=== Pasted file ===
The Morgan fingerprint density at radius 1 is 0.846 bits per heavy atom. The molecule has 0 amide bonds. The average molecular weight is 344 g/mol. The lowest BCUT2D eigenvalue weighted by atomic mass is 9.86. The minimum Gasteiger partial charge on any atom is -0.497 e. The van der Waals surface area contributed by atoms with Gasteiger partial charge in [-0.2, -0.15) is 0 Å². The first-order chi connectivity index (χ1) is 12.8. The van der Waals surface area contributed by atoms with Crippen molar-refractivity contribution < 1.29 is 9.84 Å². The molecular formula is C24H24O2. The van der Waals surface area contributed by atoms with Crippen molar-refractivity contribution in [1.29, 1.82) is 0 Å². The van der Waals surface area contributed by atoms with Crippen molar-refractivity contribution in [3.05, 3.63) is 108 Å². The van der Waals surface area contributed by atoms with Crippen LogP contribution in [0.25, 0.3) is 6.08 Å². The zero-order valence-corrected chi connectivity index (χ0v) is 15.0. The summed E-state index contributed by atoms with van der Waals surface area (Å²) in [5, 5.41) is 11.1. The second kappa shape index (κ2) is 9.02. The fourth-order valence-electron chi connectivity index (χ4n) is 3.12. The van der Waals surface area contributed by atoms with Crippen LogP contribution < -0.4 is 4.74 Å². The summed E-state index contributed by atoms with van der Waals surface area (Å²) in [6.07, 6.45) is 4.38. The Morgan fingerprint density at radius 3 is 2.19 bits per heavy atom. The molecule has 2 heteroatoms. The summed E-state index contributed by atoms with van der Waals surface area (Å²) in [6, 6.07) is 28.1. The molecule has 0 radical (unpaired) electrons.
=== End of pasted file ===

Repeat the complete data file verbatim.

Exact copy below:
The Morgan fingerprint density at radius 1 is 0.846 bits per heavy atom. The molecule has 0 amide bonds. The average molecular weight is 344 g/mol. The lowest BCUT2D eigenvalue weighted by atomic mass is 9.86. The minimum Gasteiger partial charge on any atom is -0.497 e. The van der Waals surface area contributed by atoms with Gasteiger partial charge in [-0.2, -0.15) is 0 Å². The first-order chi connectivity index (χ1) is 12.8. The van der Waals surface area contributed by atoms with Crippen molar-refractivity contribution < 1.29 is 9.84 Å². The molecular formula is C24H24O2. The van der Waals surface area contributed by atoms with Crippen molar-refractivity contribution in [1.29, 1.82) is 0 Å². The van der Waals surface area contributed by atoms with Crippen molar-refractivity contribution in [3.05, 3.63) is 108 Å². The van der Waals surface area contributed by atoms with Crippen LogP contribution in [0.25, 0.3) is 6.08 Å². The zero-order valence-corrected chi connectivity index (χ0v) is 15.0. The summed E-state index contributed by atoms with van der Waals surface area (Å²) in [5, 5.41) is 11.1. The second kappa shape index (κ2) is 9.02. The fourth-order valence-electron chi connectivity index (χ4n) is 3.12. The van der Waals surface area contributed by atoms with Crippen LogP contribution < -0.4 is 4.74 Å². The summed E-state index contributed by atoms with van der Waals surface area (Å²) in [6.07, 6.45) is 4.38. The Morgan fingerprint density at radius 3 is 2.19 bits per heavy atom. The molecule has 2 heteroatoms. The summed E-state index contributed by atoms with van der Waals surface area (Å²) in [6, 6.07) is 28.1. The molecule has 0 radical (unpaired) electrons.